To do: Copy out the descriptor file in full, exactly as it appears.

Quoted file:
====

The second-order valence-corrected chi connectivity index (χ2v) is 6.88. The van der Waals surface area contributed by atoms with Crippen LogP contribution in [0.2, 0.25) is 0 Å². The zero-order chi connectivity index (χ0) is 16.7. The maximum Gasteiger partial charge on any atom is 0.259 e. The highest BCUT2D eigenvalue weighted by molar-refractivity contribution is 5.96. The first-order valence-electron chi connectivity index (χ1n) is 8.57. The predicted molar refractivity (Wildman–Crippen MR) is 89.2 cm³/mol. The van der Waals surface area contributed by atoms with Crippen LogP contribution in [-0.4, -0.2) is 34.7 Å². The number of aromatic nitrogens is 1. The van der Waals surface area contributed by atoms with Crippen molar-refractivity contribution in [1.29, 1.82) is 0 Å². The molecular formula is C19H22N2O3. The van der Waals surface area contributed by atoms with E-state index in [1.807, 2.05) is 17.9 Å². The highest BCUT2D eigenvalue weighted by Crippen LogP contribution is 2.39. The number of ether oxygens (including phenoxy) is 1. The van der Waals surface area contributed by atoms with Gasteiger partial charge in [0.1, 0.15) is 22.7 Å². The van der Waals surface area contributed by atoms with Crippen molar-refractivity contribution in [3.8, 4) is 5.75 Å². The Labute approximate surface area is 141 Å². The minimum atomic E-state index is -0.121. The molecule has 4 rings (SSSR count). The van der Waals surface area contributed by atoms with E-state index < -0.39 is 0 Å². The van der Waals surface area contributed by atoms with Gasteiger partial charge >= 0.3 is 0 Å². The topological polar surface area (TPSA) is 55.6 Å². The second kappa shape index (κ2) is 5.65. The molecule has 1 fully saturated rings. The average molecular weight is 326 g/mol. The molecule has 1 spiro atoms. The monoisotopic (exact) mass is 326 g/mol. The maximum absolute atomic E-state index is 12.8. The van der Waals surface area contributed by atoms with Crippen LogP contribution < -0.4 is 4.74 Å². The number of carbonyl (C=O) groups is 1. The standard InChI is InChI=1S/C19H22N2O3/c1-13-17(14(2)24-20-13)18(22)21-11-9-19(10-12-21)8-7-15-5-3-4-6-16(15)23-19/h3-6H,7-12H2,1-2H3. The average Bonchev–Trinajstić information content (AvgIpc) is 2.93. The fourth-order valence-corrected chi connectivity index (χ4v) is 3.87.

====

The second-order valence-corrected chi connectivity index (χ2v) is 6.88. The van der Waals surface area contributed by atoms with Crippen LogP contribution in [0.2, 0.25) is 0 Å². The zero-order chi connectivity index (χ0) is 16.7. The maximum Gasteiger partial charge on any atom is 0.259 e. The highest BCUT2D eigenvalue weighted by molar-refractivity contribution is 5.96. The first-order valence-electron chi connectivity index (χ1n) is 8.57. The predicted molar refractivity (Wildman–Crippen MR) is 89.2 cm³/mol. The van der Waals surface area contributed by atoms with Crippen LogP contribution in [-0.4, -0.2) is 34.7 Å². The number of aromatic nitrogens is 1. The van der Waals surface area contributed by atoms with Crippen molar-refractivity contribution in [1.29, 1.82) is 0 Å². The molecular formula is C19H22N2O3. The van der Waals surface area contributed by atoms with E-state index in [1.807, 2.05) is 17.9 Å². The highest BCUT2D eigenvalue weighted by Crippen LogP contribution is 2.39. The number of ether oxygens (including phenoxy) is 1. The van der Waals surface area contributed by atoms with Gasteiger partial charge in [0.1, 0.15) is 22.7 Å². The van der Waals surface area contributed by atoms with Crippen molar-refractivity contribution in [3.8, 4) is 5.75 Å². The Labute approximate surface area is 141 Å². The minimum atomic E-state index is -0.121. The molecule has 4 rings (SSSR count). The van der Waals surface area contributed by atoms with E-state index < -0.39 is 0 Å². The van der Waals surface area contributed by atoms with Gasteiger partial charge >= 0.3 is 0 Å². The topological polar surface area (TPSA) is 55.6 Å². The second kappa shape index (κ2) is 5.65. The molecule has 1 fully saturated rings. The average molecular weight is 326 g/mol. The molecule has 1 spiro atoms. The monoisotopic (exact) mass is 326 g/mol. The maximum absolute atomic E-state index is 12.8. The van der Waals surface area contributed by atoms with Crippen LogP contribution < -0.4 is 4.74 Å². The number of carbonyl (C=O) groups is 1. The standard InChI is InChI=1S/C19H22N2O3/c1-13-17(14(2)24-20-13)18(22)21-11-9-19(10-12-21)8-7-15-5-3-4-6-16(15)23-19/h3-6H,7-12H2,1-2H3. The average Bonchev–Trinajstić information content (AvgIpc) is 2.93. The fourth-order valence-corrected chi connectivity index (χ4v) is 3.87.